However, we have a new fight on our hands with a growing epidemic of identity theft and trafficking. We are not talking about “mom and pop” storefront operations or cottage industries. We are talking about major criminal enterprises with ties to other serious and dangerous criminal activities including drug sales, prostitution and human trafficking.

In Florida, we have implemented effective front-end detection systems and common-sense legislation that addresses obvious fraud and abuse at the roots. We have banned EBT card transactions at all adult entertainment and gambling venues and in the purchase of alcohol, created a fraud reward program, enhanced criminal penalties for fraud, and revised the definition of EBT trafficking in Florida law to include swapping food benefits for weapons or controlled substances. In addition, our Office of Public Benefits Integrity last year conducted more than 23,000 investigations resulting in more than $27.6 million in cost avoidance.

Florida was the first state in the nation to partner with the Food and Nutrition Service in the battle to combat ID theft.  The current burden of proof for recipient fraud is “clear and convincing,” which is a higher burden of proof than for retailer fraud. We should reduce the burden of proof for recipient fraud to “preponderance of evidence.” Right now it is easier to arrest a recipient than to disqualify them from the SNAP program. When it comes to retailer fraud, we need a bigger army and more cohesive approach. 1. The U.S. Department of Agriculture’s Office of Inspector General has sole authority to investigate retailer fraud, yet has 1/10th of the resources in Florida as the Health and Human Services’ Office of Inspector General. 2. FNS needs to immediately suspend a SNAP Authorized Retailer upon criminal arrest. 3. We need stronger federal policies to require repayment from retailers. Currently, retailers rarely are required to repay trafficked amounts in administrative sanctions. We need to send a strong message that fraud will not be tolerated.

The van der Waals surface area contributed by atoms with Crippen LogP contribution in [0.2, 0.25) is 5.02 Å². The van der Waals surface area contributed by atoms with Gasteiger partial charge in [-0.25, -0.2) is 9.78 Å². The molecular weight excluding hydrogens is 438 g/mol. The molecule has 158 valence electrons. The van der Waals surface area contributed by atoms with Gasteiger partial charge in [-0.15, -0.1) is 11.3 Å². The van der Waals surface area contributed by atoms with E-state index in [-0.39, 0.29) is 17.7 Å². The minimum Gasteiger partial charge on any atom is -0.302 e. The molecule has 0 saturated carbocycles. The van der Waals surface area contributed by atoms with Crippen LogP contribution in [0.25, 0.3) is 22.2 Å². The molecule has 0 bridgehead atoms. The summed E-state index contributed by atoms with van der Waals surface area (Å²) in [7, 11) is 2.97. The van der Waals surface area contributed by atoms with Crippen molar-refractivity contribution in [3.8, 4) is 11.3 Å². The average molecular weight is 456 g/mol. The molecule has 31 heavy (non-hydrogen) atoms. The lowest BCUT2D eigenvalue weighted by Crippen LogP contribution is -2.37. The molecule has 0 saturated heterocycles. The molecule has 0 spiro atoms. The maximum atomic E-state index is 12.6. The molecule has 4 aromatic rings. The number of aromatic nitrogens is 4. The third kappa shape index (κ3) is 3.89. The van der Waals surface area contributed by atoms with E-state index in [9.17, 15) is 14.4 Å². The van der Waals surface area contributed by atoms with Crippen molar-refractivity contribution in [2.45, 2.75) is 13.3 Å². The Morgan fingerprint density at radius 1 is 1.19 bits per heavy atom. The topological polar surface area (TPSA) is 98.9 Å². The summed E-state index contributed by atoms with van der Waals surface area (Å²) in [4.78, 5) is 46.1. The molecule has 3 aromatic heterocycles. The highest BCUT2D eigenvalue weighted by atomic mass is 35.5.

Opa Locka The largest food stamp trafficking bust in the federal program’s history occurred just last month at a flea market in South Florida. It was great work, but it also demonstrates how much more work we need to do. Operation Stampede so far has resulted in the arrests of 22 owners of SNAP authorized retailers and uncovered – just for the past year – $17 million in fraud.

Officers found thousands of dollars in cash and guns, storefronts that were actually drug sale operations, and human trafficking and prostitution. Also uncovered were empty storage rooms, unsanitary conditions, rotten produce, empty display boxes, and even plastic fruit and vegetables on display. One store owner was an illegal alien who used someone else’s Social Security Number to get FNS authorization. Another owner was here on a work permit. And yet another failed to disclose they were a convicted felon.

Since 2011, there has been nearly $89 million in SNAP transactions at this location. We now have to look at more than 41,000 authorized SNAP recipients just since July – and that number is growing – to find cases that might rise to the level of “clear and convincing evidence.” And, the trafficking has not stopped. Today, there are at least eight authorized retailers with transactions consistent with the pattern of fraudulent activity for which this location is now well known. In the first two weeks following the raid, these stores had over $163,000 in SNAP redemptions involving over 1,100 recipients.